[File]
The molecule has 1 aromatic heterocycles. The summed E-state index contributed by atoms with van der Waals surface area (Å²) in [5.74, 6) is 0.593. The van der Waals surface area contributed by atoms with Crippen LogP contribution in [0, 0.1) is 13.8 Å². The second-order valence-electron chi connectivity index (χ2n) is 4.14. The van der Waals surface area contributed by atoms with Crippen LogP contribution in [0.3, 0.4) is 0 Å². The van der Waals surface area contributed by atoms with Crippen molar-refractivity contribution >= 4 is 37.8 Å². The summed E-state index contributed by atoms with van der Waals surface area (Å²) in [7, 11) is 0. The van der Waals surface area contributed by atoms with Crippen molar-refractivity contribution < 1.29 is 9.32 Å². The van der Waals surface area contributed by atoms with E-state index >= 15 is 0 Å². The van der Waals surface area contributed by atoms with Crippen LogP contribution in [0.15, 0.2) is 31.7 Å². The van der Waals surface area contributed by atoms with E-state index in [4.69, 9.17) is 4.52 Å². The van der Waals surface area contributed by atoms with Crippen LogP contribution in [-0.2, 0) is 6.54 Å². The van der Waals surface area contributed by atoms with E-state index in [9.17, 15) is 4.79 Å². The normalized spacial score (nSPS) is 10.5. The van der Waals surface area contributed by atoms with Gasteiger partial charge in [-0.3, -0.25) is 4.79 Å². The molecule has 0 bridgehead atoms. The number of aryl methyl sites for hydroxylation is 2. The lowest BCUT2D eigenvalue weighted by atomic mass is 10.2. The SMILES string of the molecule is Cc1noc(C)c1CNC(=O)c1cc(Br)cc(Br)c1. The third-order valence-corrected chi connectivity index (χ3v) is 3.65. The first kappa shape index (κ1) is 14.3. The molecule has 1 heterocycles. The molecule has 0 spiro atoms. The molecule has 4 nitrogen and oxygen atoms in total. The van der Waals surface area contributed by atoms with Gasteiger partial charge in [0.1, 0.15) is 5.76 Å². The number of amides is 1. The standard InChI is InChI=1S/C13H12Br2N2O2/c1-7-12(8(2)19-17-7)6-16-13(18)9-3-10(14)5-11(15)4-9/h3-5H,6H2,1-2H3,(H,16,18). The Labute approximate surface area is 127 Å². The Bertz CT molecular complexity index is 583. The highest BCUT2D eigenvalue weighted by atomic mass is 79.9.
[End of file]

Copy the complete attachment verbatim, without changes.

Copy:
The molecule has 1 aromatic heterocycles. The summed E-state index contributed by atoms with van der Waals surface area (Å²) in [5.74, 6) is 0.593. The van der Waals surface area contributed by atoms with Crippen LogP contribution in [0, 0.1) is 13.8 Å². The second-order valence-electron chi connectivity index (χ2n) is 4.14. The van der Waals surface area contributed by atoms with Crippen LogP contribution in [0.3, 0.4) is 0 Å². The van der Waals surface area contributed by atoms with Crippen molar-refractivity contribution >= 4 is 37.8 Å². The summed E-state index contributed by atoms with van der Waals surface area (Å²) in [7, 11) is 0. The van der Waals surface area contributed by atoms with Crippen molar-refractivity contribution < 1.29 is 9.32 Å². The van der Waals surface area contributed by atoms with E-state index >= 15 is 0 Å². The van der Waals surface area contributed by atoms with Crippen LogP contribution in [0.15, 0.2) is 31.7 Å². The van der Waals surface area contributed by atoms with E-state index in [4.69, 9.17) is 4.52 Å². The van der Waals surface area contributed by atoms with Crippen LogP contribution in [-0.2, 0) is 6.54 Å². The van der Waals surface area contributed by atoms with E-state index in [9.17, 15) is 4.79 Å². The normalized spacial score (nSPS) is 10.5. The van der Waals surface area contributed by atoms with Gasteiger partial charge in [-0.3, -0.25) is 4.79 Å². The molecule has 0 bridgehead atoms. The number of aryl methyl sites for hydroxylation is 2. The lowest BCUT2D eigenvalue weighted by atomic mass is 10.2. The SMILES string of the molecule is Cc1noc(C)c1CNC(=O)c1cc(Br)cc(Br)c1. The third-order valence-corrected chi connectivity index (χ3v) is 3.65. The first kappa shape index (κ1) is 14.3. The molecule has 1 heterocycles. The molecule has 0 spiro atoms. The molecule has 4 nitrogen and oxygen atoms in total. The van der Waals surface area contributed by atoms with Gasteiger partial charge in [0.1, 0.15) is 5.76 Å². The number of amides is 1. The standard InChI is InChI=1S/C13H12Br2N2O2/c1-7-12(8(2)19-17-7)6-16-13(18)9-3-10(14)5-11(15)4-9/h3-5H,6H2,1-2H3,(H,16,18). The Labute approximate surface area is 127 Å². The Bertz CT molecular complexity index is 583. The highest BCUT2D eigenvalue weighted by atomic mass is 79.9.